Which side of the road is the “right” side?

September 3, 1967: Road traffic in Sweden switched from driving on the left side of the road to the right.

Considering a trip to the UK to immerse yourself in the country’s long and prosperous automotive history? Lucas Industries aside, there’s a lot to like (hey, it doesn’t take six degrees of separation to find someone who’s been bitten by the Prince of Darkness). With all that the UK has to offer, you may wonder why the Brits insist on driving on the wrong side of the road—or the correct side, depending on your point of view.

Driving on the left—like they do in Great Britain, Ireland, and Scotland, and most British colonies—made sense hundreds of years ago. According to worldstandards.eu, swordsmen rode their horses on the left side in order to fend off adversaries with their right (usually-dominant) hand. That logic prevailed throughout Europe and into the New World.

The left-side tradition began to change in the U.S. in the late 1700s when farmers hauling heavy equipment behind a team of horses would sit behind the left rear horse so they could lash the entire team with their right hand. To better see oncoming traffic, the driver would move the wagon from the left side of the road to the right, and before long, single riders followed suit.

The first law mandating which side of the road was the “correct” side may have been instituted by Russian Empress Elizabeth (Elizaveta Petrovna), who in 1752 declared that riders should travel on the right. In Europe, the French Revolution also impassioned this “right” way of thinking. Traditionally, French aristocracy stayed to the left—forcing peasants to the right—but after the revolution broke out in 1789, the nobility wisely thought it prudent to blend in, and that meant sticking to the right side with the peasants. Right-hand travel became a law in 1794.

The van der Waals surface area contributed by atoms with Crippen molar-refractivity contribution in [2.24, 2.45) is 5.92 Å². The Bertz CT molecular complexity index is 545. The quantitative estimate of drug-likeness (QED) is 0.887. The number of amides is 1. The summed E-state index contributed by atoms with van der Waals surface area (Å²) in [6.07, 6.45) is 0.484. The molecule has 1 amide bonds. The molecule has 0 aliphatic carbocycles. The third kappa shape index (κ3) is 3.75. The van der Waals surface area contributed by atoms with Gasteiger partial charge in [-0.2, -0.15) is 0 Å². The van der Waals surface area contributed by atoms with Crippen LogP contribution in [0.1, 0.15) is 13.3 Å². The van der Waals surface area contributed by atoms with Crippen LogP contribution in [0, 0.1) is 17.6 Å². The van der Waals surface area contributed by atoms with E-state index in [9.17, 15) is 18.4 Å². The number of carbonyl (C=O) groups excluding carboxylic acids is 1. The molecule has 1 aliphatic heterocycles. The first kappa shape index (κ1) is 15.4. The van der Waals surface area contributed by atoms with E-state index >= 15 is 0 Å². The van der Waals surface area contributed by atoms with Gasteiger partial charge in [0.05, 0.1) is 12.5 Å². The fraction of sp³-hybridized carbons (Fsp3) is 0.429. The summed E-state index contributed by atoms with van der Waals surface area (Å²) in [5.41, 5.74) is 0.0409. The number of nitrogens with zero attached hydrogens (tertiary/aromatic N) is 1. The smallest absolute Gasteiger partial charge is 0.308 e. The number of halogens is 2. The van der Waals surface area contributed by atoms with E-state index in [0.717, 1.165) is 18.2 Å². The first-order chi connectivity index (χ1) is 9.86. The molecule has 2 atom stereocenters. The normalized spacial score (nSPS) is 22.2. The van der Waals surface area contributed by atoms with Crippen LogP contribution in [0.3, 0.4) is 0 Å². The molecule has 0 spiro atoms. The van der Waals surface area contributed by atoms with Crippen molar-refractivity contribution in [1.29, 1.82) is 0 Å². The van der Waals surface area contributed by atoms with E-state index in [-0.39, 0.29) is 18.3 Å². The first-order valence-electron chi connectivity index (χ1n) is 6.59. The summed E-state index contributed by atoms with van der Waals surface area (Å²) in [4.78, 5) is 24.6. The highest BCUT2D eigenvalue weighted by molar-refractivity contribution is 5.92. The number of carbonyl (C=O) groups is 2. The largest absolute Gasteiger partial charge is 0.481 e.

Left-hand traffic in Stockholm in 1966
Left-hand traffic in Stockholm in 1966.

Most of Europe (and the rest of the world) came to the same conclusion when picking a side—some much later than others. For example, in the 1950s and ’60s, Sweden relied mostly on left-hand-drive American vehicles, which made driving on the left side of the road difficult since drivers were closer to the shoulder than they were to oncoming traffic. That made negotiating tight squeezes problematic. In the name of safely, and to be consistent with their Scandinavian neighbors, in 1967 Sweden made the switch from driving on the left to driving on the right.

The Swedish word for “right traffic” is “Högertrafik,” and September 3, 1967—the date of the changeover—is remembered as Dagen H (H Day). More than 350,000 road signs were changed during the night, and an additional 130,000 signs were posted to remind drivers that the law was about to take effect. That morning, all non-essential traffic was banned while crews busily reconfigured intersections. The driving ban lasted just a few hours in some areas, but in larger metro areas it dragged well into the next day.

When drivers were ultimately given the green light, there was still some confusion, but overall it went better than expected. Only 157 minor accidents were reported, resulting in 32 personal injuries and zero deaths.

Today, 65 percent of the world’s population drives on the right side of the road, which is an amazing statistic since that means 35 percent of the world drives on the left—a much higher percentage than most Americans would guess. Notable left-hand-drive nations include Australia, New Zealand, South Africa, India, and Japan. You can check out the complete list here.

So which side is the “right” side? As the saying goes, “When in Rome…” For the record, the rest that sentence is: “drive on the right”— Italy sides with the majority.

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